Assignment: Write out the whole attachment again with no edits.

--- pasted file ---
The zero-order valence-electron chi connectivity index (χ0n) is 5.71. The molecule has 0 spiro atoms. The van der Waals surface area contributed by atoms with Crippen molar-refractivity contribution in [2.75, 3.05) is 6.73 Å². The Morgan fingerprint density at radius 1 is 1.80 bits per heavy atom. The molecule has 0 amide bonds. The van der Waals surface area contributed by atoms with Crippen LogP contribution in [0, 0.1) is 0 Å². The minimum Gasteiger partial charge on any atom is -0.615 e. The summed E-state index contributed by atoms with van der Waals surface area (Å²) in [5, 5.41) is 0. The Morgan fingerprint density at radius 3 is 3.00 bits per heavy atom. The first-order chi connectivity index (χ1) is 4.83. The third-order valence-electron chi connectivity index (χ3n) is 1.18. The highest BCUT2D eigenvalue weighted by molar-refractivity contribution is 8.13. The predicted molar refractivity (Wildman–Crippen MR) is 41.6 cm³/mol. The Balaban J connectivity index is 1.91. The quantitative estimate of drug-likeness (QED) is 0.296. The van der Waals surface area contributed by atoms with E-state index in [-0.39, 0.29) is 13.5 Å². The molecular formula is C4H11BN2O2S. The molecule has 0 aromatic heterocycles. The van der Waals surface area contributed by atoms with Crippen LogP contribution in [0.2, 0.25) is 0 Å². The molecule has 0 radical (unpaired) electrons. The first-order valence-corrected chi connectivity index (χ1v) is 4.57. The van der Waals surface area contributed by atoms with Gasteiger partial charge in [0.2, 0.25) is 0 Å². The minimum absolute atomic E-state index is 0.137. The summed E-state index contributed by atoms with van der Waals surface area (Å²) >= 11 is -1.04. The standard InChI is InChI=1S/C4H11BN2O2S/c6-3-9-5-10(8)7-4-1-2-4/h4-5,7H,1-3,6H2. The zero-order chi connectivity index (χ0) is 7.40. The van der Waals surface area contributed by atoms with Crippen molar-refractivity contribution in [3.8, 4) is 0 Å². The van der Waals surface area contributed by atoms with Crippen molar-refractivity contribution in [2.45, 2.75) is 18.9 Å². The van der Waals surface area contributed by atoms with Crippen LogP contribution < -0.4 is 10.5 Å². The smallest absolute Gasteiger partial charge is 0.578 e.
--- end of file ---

The zero-order valence-electron chi connectivity index (χ0n) is 5.71. The molecule has 0 spiro atoms. The van der Waals surface area contributed by atoms with Crippen molar-refractivity contribution in [2.75, 3.05) is 6.73 Å². The Morgan fingerprint density at radius 1 is 1.80 bits per heavy atom. The molecule has 0 amide bonds. The van der Waals surface area contributed by atoms with Crippen LogP contribution in [0, 0.1) is 0 Å². The minimum Gasteiger partial charge on any atom is -0.615 e. The summed E-state index contributed by atoms with van der Waals surface area (Å²) in [5, 5.41) is 0. The Morgan fingerprint density at radius 3 is 3.00 bits per heavy atom. The first-order chi connectivity index (χ1) is 4.83. The third-order valence-electron chi connectivity index (χ3n) is 1.18. The highest BCUT2D eigenvalue weighted by molar-refractivity contribution is 8.13. The predicted molar refractivity (Wildman–Crippen MR) is 41.6 cm³/mol. The Balaban J connectivity index is 1.91. The quantitative estimate of drug-likeness (QED) is 0.296. The van der Waals surface area contributed by atoms with E-state index in [-0.39, 0.29) is 13.5 Å². The molecular formula is C4H11BN2O2S. The molecule has 0 aromatic heterocycles. The van der Waals surface area contributed by atoms with Crippen LogP contribution in [0.2, 0.25) is 0 Å². The molecule has 0 radical (unpaired) electrons. The first-order valence-corrected chi connectivity index (χ1v) is 4.57. The van der Waals surface area contributed by atoms with Gasteiger partial charge in [0.2, 0.25) is 0 Å². The minimum absolute atomic E-state index is 0.137. The summed E-state index contributed by atoms with van der Waals surface area (Å²) >= 11 is -1.04. The standard InChI is InChI=1S/C4H11BN2O2S/c6-3-9-5-10(8)7-4-1-2-4/h4-5,7H,1-3,6H2. The zero-order chi connectivity index (χ0) is 7.40. The van der Waals surface area contributed by atoms with Crippen molar-refractivity contribution in [3.8, 4) is 0 Å². The van der Waals surface area contributed by atoms with Crippen molar-refractivity contribution in [2.45, 2.75) is 18.9 Å². The van der Waals surface area contributed by atoms with Crippen LogP contribution < -0.4 is 10.5 Å². The smallest absolute Gasteiger partial charge is 0.578 e.